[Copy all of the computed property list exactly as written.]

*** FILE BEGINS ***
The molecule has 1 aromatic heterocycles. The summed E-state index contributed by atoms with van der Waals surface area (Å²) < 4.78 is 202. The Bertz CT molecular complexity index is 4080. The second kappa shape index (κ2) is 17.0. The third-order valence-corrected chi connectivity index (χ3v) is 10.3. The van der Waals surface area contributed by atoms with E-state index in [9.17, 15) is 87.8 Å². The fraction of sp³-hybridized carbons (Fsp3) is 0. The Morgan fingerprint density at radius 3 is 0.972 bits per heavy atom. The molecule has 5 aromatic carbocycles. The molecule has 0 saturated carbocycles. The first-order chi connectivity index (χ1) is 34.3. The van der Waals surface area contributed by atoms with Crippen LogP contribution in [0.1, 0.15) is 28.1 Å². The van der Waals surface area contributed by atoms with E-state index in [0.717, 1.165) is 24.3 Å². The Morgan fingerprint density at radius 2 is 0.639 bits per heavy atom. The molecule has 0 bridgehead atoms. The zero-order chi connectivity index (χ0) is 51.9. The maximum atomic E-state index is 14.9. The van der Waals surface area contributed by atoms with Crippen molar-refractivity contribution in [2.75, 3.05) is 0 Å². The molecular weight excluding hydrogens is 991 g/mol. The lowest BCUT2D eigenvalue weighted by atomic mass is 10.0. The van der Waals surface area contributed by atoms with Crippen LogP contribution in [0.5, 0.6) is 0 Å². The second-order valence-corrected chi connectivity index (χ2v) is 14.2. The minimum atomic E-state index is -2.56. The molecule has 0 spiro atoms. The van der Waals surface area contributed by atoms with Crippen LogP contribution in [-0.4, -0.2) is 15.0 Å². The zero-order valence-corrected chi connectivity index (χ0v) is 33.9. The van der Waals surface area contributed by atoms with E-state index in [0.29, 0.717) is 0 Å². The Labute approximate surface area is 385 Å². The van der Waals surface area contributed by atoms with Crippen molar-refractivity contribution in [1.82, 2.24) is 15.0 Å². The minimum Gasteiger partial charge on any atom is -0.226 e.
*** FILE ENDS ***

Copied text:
The molecule has 1 aromatic heterocycles. The summed E-state index contributed by atoms with van der Waals surface area (Å²) < 4.78 is 202. The Bertz CT molecular complexity index is 4080. The second kappa shape index (κ2) is 17.0. The third-order valence-corrected chi connectivity index (χ3v) is 10.3. The van der Waals surface area contributed by atoms with E-state index in [9.17, 15) is 87.8 Å². The fraction of sp³-hybridized carbons (Fsp3) is 0. The Morgan fingerprint density at radius 3 is 0.972 bits per heavy atom. The molecule has 5 aromatic carbocycles. The molecule has 0 saturated carbocycles. The first-order chi connectivity index (χ1) is 34.3. The van der Waals surface area contributed by atoms with Crippen LogP contribution in [0.1, 0.15) is 28.1 Å². The van der Waals surface area contributed by atoms with E-state index in [0.717, 1.165) is 24.3 Å². The Morgan fingerprint density at radius 2 is 0.639 bits per heavy atom. The molecule has 0 bridgehead atoms. The zero-order chi connectivity index (χ0) is 51.9. The maximum atomic E-state index is 14.9. The van der Waals surface area contributed by atoms with Crippen molar-refractivity contribution in [2.75, 3.05) is 0 Å². The molecular weight excluding hydrogens is 991 g/mol. The lowest BCUT2D eigenvalue weighted by atomic mass is 10.0. The van der Waals surface area contributed by atoms with Crippen LogP contribution in [0.5, 0.6) is 0 Å². The second-order valence-corrected chi connectivity index (χ2v) is 14.2. The minimum atomic E-state index is -2.56. The molecule has 0 spiro atoms. The van der Waals surface area contributed by atoms with Crippen LogP contribution in [-0.4, -0.2) is 15.0 Å². The zero-order valence-corrected chi connectivity index (χ0v) is 33.9. The van der Waals surface area contributed by atoms with E-state index in [0.29, 0.717) is 0 Å². The Labute approximate surface area is 385 Å². The van der Waals surface area contributed by atoms with Crippen molar-refractivity contribution in [1.82, 2.24) is 15.0 Å². The minimum Gasteiger partial charge on any atom is -0.226 e.